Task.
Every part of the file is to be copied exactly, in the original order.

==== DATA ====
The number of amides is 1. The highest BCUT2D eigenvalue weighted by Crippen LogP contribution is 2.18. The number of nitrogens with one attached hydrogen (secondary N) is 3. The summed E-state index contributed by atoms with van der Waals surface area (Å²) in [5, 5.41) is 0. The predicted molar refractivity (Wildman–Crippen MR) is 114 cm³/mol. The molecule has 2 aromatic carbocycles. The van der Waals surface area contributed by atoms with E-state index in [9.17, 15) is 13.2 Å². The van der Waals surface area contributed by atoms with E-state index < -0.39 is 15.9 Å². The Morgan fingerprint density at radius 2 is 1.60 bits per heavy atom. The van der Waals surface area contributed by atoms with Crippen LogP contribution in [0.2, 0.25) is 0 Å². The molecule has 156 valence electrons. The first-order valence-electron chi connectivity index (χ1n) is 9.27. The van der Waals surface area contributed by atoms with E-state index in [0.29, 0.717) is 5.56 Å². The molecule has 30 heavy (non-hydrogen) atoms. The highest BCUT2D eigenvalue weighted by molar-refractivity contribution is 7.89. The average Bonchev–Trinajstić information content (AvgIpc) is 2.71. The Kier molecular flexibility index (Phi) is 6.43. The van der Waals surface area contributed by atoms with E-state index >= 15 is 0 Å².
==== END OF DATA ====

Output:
The number of amides is 1. The highest BCUT2D eigenvalue weighted by Crippen LogP contribution is 2.18. The number of nitrogens with one attached hydrogen (secondary N) is 3. The summed E-state index contributed by atoms with van der Waals surface area (Å²) in [5, 5.41) is 0. The predicted molar refractivity (Wildman–Crippen MR) is 114 cm³/mol. The molecule has 2 aromatic carbocycles. The van der Waals surface area contributed by atoms with E-state index in [9.17, 15) is 13.2 Å². The van der Waals surface area contributed by atoms with E-state index < -0.39 is 15.9 Å². The Morgan fingerprint density at radius 2 is 1.60 bits per heavy atom. The van der Waals surface area contributed by atoms with Crippen LogP contribution in [0.2, 0.25) is 0 Å². The molecule has 156 valence electrons. The first-order valence-electron chi connectivity index (χ1n) is 9.27. The van der Waals surface area contributed by atoms with E-state index in [0.29, 0.717) is 5.56 Å². The molecule has 30 heavy (non-hydrogen) atoms. The highest BCUT2D eigenvalue weighted by molar-refractivity contribution is 7.89. The average Bonchev–Trinajstić information content (AvgIpc) is 2.71. The Kier molecular flexibility index (Phi) is 6.43. The van der Waals surface area contributed by atoms with E-state index >= 15 is 0 Å².